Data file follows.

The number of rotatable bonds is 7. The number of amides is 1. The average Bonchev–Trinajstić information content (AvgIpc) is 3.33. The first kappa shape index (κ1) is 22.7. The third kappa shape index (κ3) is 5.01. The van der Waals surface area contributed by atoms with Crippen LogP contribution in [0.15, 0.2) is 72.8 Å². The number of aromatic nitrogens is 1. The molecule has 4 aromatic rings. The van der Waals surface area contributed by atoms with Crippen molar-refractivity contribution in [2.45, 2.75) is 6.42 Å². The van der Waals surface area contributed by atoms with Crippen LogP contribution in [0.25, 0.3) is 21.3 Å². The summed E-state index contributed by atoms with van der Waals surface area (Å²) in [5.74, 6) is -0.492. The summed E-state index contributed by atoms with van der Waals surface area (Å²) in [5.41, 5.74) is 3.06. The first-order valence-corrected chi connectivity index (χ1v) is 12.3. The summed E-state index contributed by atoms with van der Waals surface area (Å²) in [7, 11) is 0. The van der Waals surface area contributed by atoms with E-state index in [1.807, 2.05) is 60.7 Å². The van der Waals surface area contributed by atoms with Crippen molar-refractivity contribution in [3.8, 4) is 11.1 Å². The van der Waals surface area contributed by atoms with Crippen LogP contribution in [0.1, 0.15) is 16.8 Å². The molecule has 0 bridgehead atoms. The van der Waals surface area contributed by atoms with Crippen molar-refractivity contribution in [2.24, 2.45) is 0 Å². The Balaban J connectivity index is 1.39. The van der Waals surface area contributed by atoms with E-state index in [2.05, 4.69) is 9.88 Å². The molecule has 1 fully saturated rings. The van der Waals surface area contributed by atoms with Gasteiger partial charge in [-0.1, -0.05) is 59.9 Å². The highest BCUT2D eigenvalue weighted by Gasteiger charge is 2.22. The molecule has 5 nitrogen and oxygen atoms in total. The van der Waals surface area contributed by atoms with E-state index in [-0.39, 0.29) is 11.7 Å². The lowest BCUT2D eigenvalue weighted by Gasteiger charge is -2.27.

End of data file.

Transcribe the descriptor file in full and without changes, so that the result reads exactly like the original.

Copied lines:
The number of rotatable bonds is 7. The number of amides is 1. The average Bonchev–Trinajstić information content (AvgIpc) is 3.33. The first kappa shape index (κ1) is 22.7. The third kappa shape index (κ3) is 5.01. The van der Waals surface area contributed by atoms with Crippen LogP contribution in [0.15, 0.2) is 72.8 Å². The number of aromatic nitrogens is 1. The molecule has 4 aromatic rings. The van der Waals surface area contributed by atoms with Crippen molar-refractivity contribution in [2.45, 2.75) is 6.42 Å². The van der Waals surface area contributed by atoms with Crippen LogP contribution in [0.25, 0.3) is 21.3 Å². The summed E-state index contributed by atoms with van der Waals surface area (Å²) in [5.74, 6) is -0.492. The summed E-state index contributed by atoms with van der Waals surface area (Å²) in [5.41, 5.74) is 3.06. The first-order valence-corrected chi connectivity index (χ1v) is 12.3. The summed E-state index contributed by atoms with van der Waals surface area (Å²) in [7, 11) is 0. The van der Waals surface area contributed by atoms with E-state index in [1.807, 2.05) is 60.7 Å². The van der Waals surface area contributed by atoms with Crippen molar-refractivity contribution in [3.8, 4) is 11.1 Å². The van der Waals surface area contributed by atoms with Crippen LogP contribution in [0.1, 0.15) is 16.8 Å². The molecule has 0 bridgehead atoms. The van der Waals surface area contributed by atoms with Crippen molar-refractivity contribution in [2.24, 2.45) is 0 Å². The Balaban J connectivity index is 1.39. The van der Waals surface area contributed by atoms with E-state index in [2.05, 4.69) is 9.88 Å². The molecule has 1 fully saturated rings. The van der Waals surface area contributed by atoms with Gasteiger partial charge in [-0.1, -0.05) is 59.9 Å². The highest BCUT2D eigenvalue weighted by Gasteiger charge is 2.22. The molecule has 5 nitrogen and oxygen atoms in total. The van der Waals surface area contributed by atoms with E-state index in [-0.39, 0.29) is 11.7 Å². The lowest BCUT2D eigenvalue weighted by Gasteiger charge is -2.27.